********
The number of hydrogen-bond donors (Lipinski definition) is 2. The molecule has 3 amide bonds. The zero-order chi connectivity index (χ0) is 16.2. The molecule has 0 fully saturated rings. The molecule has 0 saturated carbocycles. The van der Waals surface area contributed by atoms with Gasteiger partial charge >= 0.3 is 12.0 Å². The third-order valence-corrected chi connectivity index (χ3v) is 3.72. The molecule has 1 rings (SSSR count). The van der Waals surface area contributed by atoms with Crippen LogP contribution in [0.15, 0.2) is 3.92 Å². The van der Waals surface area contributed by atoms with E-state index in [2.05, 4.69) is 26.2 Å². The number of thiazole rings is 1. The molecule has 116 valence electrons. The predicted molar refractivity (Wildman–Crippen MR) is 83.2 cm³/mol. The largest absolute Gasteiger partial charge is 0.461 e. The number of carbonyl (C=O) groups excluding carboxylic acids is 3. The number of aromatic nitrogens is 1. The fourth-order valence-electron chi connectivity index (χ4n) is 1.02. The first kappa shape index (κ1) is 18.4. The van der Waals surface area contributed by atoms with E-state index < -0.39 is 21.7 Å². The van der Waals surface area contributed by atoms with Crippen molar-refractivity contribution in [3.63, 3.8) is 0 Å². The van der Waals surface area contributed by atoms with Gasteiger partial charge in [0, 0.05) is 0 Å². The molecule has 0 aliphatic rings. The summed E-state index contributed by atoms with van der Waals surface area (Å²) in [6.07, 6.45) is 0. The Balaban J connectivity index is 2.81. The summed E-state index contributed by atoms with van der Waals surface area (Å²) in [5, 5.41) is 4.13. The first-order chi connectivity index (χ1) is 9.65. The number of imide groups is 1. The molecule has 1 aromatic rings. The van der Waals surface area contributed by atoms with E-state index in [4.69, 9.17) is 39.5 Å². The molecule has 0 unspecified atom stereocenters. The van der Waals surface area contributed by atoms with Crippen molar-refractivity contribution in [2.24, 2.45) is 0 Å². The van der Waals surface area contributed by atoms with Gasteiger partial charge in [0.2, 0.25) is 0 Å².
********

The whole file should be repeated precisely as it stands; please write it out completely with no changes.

The number of hydrogen-bond donors (Lipinski definition) is 2. The molecule has 3 amide bonds. The zero-order chi connectivity index (χ0) is 16.2. The molecule has 0 fully saturated rings. The molecule has 0 saturated carbocycles. The van der Waals surface area contributed by atoms with Gasteiger partial charge >= 0.3 is 12.0 Å². The third-order valence-corrected chi connectivity index (χ3v) is 3.72. The molecule has 1 rings (SSSR count). The van der Waals surface area contributed by atoms with Crippen LogP contribution in [0.15, 0.2) is 3.92 Å². The van der Waals surface area contributed by atoms with E-state index in [2.05, 4.69) is 26.2 Å². The number of thiazole rings is 1. The molecule has 116 valence electrons. The predicted molar refractivity (Wildman–Crippen MR) is 83.2 cm³/mol. The largest absolute Gasteiger partial charge is 0.461 e. The number of carbonyl (C=O) groups excluding carboxylic acids is 3. The number of aromatic nitrogens is 1. The fourth-order valence-electron chi connectivity index (χ4n) is 1.02. The first kappa shape index (κ1) is 18.4. The van der Waals surface area contributed by atoms with E-state index < -0.39 is 21.7 Å². The van der Waals surface area contributed by atoms with Crippen molar-refractivity contribution in [3.63, 3.8) is 0 Å². The van der Waals surface area contributed by atoms with Gasteiger partial charge in [0, 0.05) is 0 Å². The molecule has 0 aliphatic rings. The summed E-state index contributed by atoms with van der Waals surface area (Å²) in [6.07, 6.45) is 0. The Balaban J connectivity index is 2.81. The summed E-state index contributed by atoms with van der Waals surface area (Å²) in [5, 5.41) is 4.13. The first-order chi connectivity index (χ1) is 9.65. The number of imide groups is 1. The molecule has 1 aromatic rings. The van der Waals surface area contributed by atoms with E-state index in [4.69, 9.17) is 39.5 Å². The molecule has 0 unspecified atom stereocenters. The van der Waals surface area contributed by atoms with Crippen molar-refractivity contribution in [2.24, 2.45) is 0 Å². The van der Waals surface area contributed by atoms with Gasteiger partial charge in [0.2, 0.25) is 0 Å².